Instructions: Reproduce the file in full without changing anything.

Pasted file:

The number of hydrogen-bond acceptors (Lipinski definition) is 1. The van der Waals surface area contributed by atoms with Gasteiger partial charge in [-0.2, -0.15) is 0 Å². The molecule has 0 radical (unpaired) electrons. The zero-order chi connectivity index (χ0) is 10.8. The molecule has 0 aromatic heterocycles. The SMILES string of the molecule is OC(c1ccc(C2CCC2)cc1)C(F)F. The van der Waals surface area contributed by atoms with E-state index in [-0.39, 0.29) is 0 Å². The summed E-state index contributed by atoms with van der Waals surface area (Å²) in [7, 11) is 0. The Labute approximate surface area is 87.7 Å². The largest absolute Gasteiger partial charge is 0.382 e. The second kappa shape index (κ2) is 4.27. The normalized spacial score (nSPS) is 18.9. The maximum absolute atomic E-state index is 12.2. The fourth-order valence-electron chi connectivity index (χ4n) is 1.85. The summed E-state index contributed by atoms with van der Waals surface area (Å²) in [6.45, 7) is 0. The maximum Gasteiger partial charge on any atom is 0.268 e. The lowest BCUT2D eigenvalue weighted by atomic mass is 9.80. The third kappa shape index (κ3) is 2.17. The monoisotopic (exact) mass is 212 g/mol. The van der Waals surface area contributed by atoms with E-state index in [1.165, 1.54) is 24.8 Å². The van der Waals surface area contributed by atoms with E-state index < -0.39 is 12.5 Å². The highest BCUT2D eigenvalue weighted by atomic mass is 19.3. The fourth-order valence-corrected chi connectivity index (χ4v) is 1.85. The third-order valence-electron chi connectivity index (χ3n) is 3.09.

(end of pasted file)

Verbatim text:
The number of hydrogen-bond acceptors (Lipinski definition) is 1. The van der Waals surface area contributed by atoms with Gasteiger partial charge in [-0.2, -0.15) is 0 Å². The molecule has 0 radical (unpaired) electrons. The zero-order chi connectivity index (χ0) is 10.8. The molecule has 0 aromatic heterocycles. The SMILES string of the molecule is OC(c1ccc(C2CCC2)cc1)C(F)F. The van der Waals surface area contributed by atoms with E-state index in [-0.39, 0.29) is 0 Å². The summed E-state index contributed by atoms with van der Waals surface area (Å²) in [7, 11) is 0. The Labute approximate surface area is 87.7 Å². The largest absolute Gasteiger partial charge is 0.382 e. The second kappa shape index (κ2) is 4.27. The normalized spacial score (nSPS) is 18.9. The maximum absolute atomic E-state index is 12.2. The fourth-order valence-electron chi connectivity index (χ4n) is 1.85. The summed E-state index contributed by atoms with van der Waals surface area (Å²) in [6.45, 7) is 0. The maximum Gasteiger partial charge on any atom is 0.268 e. The lowest BCUT2D eigenvalue weighted by atomic mass is 9.80. The third kappa shape index (κ3) is 2.17. The monoisotopic (exact) mass is 212 g/mol. The van der Waals surface area contributed by atoms with E-state index in [1.165, 1.54) is 24.8 Å². The van der Waals surface area contributed by atoms with E-state index < -0.39 is 12.5 Å². The highest BCUT2D eigenvalue weighted by atomic mass is 19.3. The fourth-order valence-corrected chi connectivity index (χ4v) is 1.85. The third-order valence-electron chi connectivity index (χ3n) is 3.09.